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Informing relatives of their genetic risk: an examination of the Belgian legal context

Abstract

Findings from genomic sequencing can have important implications for patients and relatives. For this reason, most professional guidelines support that patients have an ethical duty to inform relatives and, when disclosure does not occur, most guidelines allow health-care professionals (HCPs) to breach confidentiality. Translating the ethical duties to respect the patient’s confidentiality and prevent harm in at-risk relatives into legislation is a complex issue due to the both personal and familial nature of genetic information. In many countries there is no specific guideline or law addressing family communication of genetic information and thus it is unclear what duties patients and HCPs have towards at-risk relatives. Using Belgium as an example for countries in which this is the case, we examined the existing Belgian legislation in relation to three central topics: (1) patients’ duties to family members, (2) respect for patient confidentiality and privacy, and (3) HCPs’ duties to family members. We then investigated international legal frameworks and compared it with the Belgian context to see to what degree international precedent could aid in the interpretation of Belgian law. Based on our review of the legislation, we make recommendations for the interpretation of current law and examine whether there is sufficient legal precedent to answer the questions central to family communication of genetic information. Although we focus on the specific Belgian legislation, the discussions are relevant for many other countries that have similar legislative approaches.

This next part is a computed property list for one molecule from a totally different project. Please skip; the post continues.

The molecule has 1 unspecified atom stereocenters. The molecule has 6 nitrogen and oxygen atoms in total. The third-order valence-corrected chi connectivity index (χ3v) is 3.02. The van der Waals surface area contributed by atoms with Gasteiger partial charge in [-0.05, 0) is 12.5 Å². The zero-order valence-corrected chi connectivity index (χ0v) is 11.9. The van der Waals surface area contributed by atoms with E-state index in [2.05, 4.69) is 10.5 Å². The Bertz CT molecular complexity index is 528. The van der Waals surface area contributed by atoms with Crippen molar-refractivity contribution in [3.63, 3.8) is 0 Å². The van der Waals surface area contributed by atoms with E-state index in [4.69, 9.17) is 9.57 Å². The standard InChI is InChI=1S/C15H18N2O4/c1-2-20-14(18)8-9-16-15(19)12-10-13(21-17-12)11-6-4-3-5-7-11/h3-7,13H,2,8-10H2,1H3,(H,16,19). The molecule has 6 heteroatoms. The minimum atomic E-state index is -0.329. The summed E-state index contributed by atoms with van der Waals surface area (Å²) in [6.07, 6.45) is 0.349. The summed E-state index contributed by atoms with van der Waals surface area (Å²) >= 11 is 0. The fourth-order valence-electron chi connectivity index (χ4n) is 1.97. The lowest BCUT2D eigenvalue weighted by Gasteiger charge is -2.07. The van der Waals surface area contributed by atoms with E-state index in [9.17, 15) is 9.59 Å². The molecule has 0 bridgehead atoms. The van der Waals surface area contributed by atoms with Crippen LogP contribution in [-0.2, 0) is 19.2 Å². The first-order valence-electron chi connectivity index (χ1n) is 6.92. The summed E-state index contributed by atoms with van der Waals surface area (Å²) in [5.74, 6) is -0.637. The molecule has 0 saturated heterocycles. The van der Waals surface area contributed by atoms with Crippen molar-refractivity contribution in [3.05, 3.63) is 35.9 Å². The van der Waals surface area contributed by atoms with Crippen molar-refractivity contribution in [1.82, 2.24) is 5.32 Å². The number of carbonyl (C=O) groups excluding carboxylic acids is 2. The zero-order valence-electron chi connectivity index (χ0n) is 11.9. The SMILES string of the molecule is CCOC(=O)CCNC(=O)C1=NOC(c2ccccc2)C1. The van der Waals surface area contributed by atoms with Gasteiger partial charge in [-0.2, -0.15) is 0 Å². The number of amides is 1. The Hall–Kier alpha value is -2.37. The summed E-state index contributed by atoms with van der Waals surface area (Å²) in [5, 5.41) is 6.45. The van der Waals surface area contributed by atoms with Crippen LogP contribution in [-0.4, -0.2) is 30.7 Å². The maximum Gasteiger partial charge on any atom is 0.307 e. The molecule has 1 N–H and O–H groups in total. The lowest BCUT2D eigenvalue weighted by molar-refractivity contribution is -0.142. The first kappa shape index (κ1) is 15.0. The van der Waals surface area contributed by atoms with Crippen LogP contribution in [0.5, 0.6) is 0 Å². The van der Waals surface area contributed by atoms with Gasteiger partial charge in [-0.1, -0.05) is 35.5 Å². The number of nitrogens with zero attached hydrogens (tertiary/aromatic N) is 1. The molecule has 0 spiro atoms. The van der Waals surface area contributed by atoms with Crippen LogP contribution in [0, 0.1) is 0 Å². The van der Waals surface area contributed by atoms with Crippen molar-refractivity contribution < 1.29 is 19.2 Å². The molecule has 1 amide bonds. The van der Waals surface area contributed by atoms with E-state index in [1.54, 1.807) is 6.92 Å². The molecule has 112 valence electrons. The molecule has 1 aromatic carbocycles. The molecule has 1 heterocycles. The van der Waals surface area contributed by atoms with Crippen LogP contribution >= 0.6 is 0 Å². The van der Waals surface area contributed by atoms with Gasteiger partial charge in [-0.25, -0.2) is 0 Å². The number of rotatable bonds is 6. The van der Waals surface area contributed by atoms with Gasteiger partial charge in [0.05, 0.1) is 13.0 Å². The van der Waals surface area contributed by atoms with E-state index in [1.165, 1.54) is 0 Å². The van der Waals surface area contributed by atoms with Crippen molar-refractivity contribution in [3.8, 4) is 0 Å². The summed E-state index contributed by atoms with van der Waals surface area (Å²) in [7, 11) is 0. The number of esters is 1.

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Acknowledgements

Danya Vears acknowledges the infrastructure funding received from the Victorian State Government through the Operational Infrastructure Support (OIS) Program and support by the Australian Government through the Medical Research Future Fund, as part of the Genomics Health Futures Mission (Grant number 76749). Pascal Borry was funded through the European Union’s Horizon 2020 research and innovation programme under granta greement No. 825903.

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Correspondence to Amicia Phillips.

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Phillips, A., Bronselaer, T., Borry, P. et al. Informing relatives of their genetic risk: an examination of the Belgian legal context. Eur J Hum Genet 30, 766–771 (2022). https://doi.org/10.1038/s41431-021-01016-3

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